Ewwww. You're stuck between doing what you want and creating a family row about non-contact. Solution - stick to the decencies ie Christmas, birthdays and reunions, then do no more.

You obviously don't like him much, and I imagine there's rather more to it than his admittedly repellent sex life.

BasilBabyEater Mon 22-Apr-13 21:51:53

"If her own mother who isn't affected by his behaviour and is civil with him, then the OP as has no right to meddle in her parents' relationships."


She's not asking about her parent's relationship, she's asking about her's.

OP you've got every right to decide who you will have a relationship with and if you don't want to have a relationship with htis predatory creep, you don't have to, father or not.

BabyRuSh Mon 22-Apr-13 23:25:13

Thanks all of you for taking the time to respond. I have only told dh irl as it is quite an embarrassment. its good to finally be able to talk more!

i am in no way suggesting my mum or siblings change their relationships with my dad. They are all adults and can think for themselves.

I also know it's his right to choose how he lives his life, but I cannot ignore the fact that I feel it's wrong. And its something he continues to do. Its not the fact he has affairs i have an issue with, its more that they are vulnerable young women.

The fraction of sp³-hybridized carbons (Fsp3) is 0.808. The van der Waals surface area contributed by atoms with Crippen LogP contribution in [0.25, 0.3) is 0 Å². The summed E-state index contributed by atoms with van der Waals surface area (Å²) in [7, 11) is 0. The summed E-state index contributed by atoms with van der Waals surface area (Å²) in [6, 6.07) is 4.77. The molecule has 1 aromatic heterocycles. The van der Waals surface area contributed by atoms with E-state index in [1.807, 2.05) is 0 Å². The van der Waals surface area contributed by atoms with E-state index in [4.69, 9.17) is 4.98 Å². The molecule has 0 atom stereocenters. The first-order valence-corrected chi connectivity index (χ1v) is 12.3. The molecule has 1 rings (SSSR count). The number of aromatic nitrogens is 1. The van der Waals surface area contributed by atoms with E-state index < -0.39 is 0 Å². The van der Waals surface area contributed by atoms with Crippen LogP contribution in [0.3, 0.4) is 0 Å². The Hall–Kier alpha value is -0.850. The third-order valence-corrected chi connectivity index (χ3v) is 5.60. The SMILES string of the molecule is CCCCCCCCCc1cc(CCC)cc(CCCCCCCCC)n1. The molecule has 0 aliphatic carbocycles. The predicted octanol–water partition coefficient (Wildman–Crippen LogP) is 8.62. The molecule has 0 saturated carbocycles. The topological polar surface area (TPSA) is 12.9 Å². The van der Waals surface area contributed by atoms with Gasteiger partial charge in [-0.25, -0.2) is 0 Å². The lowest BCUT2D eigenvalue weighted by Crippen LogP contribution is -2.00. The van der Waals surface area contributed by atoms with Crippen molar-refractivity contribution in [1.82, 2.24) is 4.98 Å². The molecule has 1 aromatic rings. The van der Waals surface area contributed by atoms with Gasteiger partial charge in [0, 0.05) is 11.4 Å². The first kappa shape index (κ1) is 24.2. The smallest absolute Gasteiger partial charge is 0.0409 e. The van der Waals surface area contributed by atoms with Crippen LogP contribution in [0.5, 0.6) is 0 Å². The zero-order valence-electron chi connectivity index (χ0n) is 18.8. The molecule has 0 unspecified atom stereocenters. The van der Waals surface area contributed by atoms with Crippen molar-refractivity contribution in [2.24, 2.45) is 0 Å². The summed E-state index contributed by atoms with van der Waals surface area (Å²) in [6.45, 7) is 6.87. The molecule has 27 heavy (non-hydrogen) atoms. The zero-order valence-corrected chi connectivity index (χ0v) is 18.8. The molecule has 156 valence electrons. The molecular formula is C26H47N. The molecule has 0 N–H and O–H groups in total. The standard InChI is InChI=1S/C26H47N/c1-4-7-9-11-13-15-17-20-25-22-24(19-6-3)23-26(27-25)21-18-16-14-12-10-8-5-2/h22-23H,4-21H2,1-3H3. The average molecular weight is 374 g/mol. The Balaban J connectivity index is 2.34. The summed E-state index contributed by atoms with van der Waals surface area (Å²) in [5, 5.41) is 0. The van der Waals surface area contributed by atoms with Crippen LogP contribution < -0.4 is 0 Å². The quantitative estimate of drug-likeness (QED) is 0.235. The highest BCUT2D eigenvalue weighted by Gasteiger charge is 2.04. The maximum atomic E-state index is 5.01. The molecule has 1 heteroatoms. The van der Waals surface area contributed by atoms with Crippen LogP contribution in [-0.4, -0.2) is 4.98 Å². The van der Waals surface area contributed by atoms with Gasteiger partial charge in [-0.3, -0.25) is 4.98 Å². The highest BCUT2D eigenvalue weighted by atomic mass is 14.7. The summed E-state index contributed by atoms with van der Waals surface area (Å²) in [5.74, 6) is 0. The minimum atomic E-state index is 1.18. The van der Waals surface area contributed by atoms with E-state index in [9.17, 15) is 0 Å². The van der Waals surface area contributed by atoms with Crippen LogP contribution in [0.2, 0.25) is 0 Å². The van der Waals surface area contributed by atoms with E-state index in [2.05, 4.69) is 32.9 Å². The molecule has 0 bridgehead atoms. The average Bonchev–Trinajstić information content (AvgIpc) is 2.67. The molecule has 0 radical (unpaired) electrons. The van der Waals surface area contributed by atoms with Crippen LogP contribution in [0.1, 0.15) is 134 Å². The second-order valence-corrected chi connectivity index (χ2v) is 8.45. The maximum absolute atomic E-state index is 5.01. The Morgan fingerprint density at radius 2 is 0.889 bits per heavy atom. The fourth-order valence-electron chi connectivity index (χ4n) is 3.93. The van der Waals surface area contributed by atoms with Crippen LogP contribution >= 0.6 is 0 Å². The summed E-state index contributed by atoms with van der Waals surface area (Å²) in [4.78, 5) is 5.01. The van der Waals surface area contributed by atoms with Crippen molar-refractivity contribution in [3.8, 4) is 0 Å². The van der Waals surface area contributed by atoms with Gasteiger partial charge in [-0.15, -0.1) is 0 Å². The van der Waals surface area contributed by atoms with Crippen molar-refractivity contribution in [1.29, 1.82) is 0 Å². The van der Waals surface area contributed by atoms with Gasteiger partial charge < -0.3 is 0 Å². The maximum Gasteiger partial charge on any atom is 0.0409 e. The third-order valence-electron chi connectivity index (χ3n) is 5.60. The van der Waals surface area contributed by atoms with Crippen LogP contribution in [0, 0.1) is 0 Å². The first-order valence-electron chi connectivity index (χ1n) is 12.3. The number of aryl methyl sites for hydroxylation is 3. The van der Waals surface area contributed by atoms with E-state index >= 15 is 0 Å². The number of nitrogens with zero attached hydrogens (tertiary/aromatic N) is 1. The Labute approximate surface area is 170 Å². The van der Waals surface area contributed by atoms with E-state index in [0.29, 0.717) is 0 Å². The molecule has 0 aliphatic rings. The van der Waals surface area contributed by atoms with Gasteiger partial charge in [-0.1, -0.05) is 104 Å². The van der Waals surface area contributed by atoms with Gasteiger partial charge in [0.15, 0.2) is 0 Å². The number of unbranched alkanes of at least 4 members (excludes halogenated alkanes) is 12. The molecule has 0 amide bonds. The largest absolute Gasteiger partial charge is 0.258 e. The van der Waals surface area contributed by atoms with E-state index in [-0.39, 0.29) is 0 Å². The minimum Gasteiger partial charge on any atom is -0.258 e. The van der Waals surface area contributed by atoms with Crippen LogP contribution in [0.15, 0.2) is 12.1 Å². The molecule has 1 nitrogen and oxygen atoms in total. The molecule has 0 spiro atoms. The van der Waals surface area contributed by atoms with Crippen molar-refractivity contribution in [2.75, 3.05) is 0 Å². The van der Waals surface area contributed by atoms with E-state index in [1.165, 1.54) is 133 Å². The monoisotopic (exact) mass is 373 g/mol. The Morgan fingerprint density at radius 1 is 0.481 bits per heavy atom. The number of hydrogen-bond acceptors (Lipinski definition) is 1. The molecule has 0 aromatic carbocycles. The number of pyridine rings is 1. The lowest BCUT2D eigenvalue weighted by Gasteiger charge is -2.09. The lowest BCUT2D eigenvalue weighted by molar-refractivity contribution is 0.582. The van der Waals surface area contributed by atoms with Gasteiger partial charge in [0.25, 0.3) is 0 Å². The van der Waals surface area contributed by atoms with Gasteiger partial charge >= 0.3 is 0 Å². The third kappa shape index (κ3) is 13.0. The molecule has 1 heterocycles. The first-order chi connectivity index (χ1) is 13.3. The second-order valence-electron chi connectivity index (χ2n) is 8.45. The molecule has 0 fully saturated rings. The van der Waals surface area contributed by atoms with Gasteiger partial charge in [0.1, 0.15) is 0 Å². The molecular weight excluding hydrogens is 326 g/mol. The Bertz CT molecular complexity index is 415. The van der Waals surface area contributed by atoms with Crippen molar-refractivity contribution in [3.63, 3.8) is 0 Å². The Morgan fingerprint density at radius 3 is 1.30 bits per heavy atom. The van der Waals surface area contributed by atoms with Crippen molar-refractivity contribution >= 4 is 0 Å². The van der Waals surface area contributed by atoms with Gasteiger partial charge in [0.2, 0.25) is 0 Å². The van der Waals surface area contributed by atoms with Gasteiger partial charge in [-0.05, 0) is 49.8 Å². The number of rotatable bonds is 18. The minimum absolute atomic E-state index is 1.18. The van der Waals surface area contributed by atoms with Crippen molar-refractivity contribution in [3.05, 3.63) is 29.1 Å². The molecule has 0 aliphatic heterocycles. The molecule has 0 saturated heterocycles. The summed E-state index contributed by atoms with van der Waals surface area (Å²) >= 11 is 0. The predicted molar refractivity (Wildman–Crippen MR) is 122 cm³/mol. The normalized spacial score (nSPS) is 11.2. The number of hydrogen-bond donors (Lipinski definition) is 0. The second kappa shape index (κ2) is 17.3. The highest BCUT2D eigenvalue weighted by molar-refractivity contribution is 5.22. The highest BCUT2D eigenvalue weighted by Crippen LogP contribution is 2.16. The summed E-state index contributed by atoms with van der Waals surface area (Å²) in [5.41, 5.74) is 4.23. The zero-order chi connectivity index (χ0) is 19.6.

But arsenelitide does have one point that he's always treated us well. And that is why I find it difficult to resolve the two sides of him. He's always been warm and welcoming to dh, and is very good with my dc.

arsenaltilidie Tue 23-Apr-13 03:28:06

Anyfucker ^ a convicted rapist or paedophile^ hmm
Those are examples of people breaking the law and abusing people; the OPs father is neither of those.
If he is happy, his gf is happy, his other children are looked after, her mother and sibblings are happy and he treats everyone well... then thats not her father's problem.
Let your father live the way he wants to live, he is not hurting anyone.

As for your daughter, if your husband treats you well, chances are your daughter will marry someone that treats her well.

BOF Tue 23-Apr-13 03:36:21

Is he still married to your mother?

He must be fucking loaded to buy girlfriends cars. He sounds like a sleazy creep- I wouldn't want anything to do with him.